Police Scotland have set up a Brexit response team amid concerns exiting the EU could leave the country vulnerable to criminality.
Officers are working with counterparts from across the UK over contingencies which may have to be put in place if Scotland can no longer rely on the co-operation of Europol and the help of the European Arrest Warrant.
Appearing before the Scottish Police Authority (SPA) yesterday, Deputy Chief Constable Iain Livingstone said there was “great concern” about the movement of criminals across Europe.
Mr Livingstone also denied a recent media report that Police Scotland is preparing to cut officer numbers due to budget pressures, saying 120 new recruits would join the force in the coming weeks.
Asked about the impact of Brexit, he said: “There will be consequences. Clearly, if we’re going to move from Europe, there will be changes to the movement of people and that inevitably will have implications for policing.
“There will be implications for policing across the UK as a whole, but there will be some specifics for Scotland.”
It remains unclear what relationship UK police forces will have with Europol, the EU’s law enforcement agency, once Britain leaves the union.
Mr Livingstone said his force may have to look at bilateral arrangements with forces in key partner countries such as Spain and the Netherlands.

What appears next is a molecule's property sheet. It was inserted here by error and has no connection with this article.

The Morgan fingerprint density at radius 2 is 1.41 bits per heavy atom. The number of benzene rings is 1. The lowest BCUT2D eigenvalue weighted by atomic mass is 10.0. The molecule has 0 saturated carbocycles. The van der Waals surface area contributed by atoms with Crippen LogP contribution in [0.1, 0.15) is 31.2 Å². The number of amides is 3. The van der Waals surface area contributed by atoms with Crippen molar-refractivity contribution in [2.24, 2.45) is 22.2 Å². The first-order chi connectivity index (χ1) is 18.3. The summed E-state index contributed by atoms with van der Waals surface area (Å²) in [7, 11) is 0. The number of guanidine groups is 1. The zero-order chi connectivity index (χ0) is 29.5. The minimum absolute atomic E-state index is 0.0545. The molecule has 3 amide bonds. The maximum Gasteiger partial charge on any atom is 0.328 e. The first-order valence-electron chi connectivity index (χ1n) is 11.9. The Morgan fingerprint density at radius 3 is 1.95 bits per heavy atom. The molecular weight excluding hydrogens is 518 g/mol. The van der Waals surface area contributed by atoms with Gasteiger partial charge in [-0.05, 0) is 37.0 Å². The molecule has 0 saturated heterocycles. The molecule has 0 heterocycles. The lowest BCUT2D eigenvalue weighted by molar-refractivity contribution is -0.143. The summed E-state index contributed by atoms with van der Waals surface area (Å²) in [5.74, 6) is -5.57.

He said: “There have been initiatives such as the European Arrest Warrant and our ability to share intelligence through Europol.
“The political context is extremely dynamic and we need to remain attuned to that. We’re not just sitting wondering what will happen, we’re developing contingency plans to address some of the issues that may be a consequence of exit.”
Responding to a question from SPA chair Andrew Flanagan about negative media coverage surrounding the national force in recent weeks, Mr Livingstone said: “There’s been a suggestion Police Scotland is not recruiting – I’d like to make it categorically clear that is not the case.
“In fact, we’ve got 120 new officers starting in September. We undoubtedly have a focus on cost and spend.”
The Scottish Police Federation has mounted a campaign in recent weeks to highlight the scale of the cuts.
Examples have included officers having to supply their own light bulbs and claims drug dealers are not being investigated due to a ban on overtime.